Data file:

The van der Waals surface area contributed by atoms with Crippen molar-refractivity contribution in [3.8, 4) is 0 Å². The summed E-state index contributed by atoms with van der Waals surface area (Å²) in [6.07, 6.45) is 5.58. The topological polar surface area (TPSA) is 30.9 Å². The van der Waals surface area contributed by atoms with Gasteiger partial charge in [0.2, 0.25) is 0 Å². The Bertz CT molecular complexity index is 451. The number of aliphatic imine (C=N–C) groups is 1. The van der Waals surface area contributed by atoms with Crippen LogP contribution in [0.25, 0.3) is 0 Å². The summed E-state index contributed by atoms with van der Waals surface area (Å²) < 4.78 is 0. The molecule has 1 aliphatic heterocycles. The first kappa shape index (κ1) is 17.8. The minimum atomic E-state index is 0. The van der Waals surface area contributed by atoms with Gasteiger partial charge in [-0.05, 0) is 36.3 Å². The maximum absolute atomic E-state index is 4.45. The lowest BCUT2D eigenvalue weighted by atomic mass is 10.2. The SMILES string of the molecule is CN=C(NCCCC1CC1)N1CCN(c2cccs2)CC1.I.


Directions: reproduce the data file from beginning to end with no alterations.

The van der Waals surface area contributed by atoms with Crippen molar-refractivity contribution in [3.8, 4) is 0 Å². The summed E-state index contributed by atoms with van der Waals surface area (Å²) in [6.07, 6.45) is 5.58. The topological polar surface area (TPSA) is 30.9 Å². The van der Waals surface area contributed by atoms with Gasteiger partial charge in [0.2, 0.25) is 0 Å². The Bertz CT molecular complexity index is 451. The number of aliphatic imine (C=N–C) groups is 1. The van der Waals surface area contributed by atoms with Crippen LogP contribution in [0.25, 0.3) is 0 Å². The summed E-state index contributed by atoms with van der Waals surface area (Å²) < 4.78 is 0. The molecule has 1 aliphatic heterocycles. The first kappa shape index (κ1) is 17.8. The minimum atomic E-state index is 0. The van der Waals surface area contributed by atoms with Gasteiger partial charge in [-0.05, 0) is 36.3 Å². The maximum absolute atomic E-state index is 4.45. The lowest BCUT2D eigenvalue weighted by atomic mass is 10.2. The SMILES string of the molecule is CN=C(NCCCC1CC1)N1CCN(c2cccs2)CC1.I.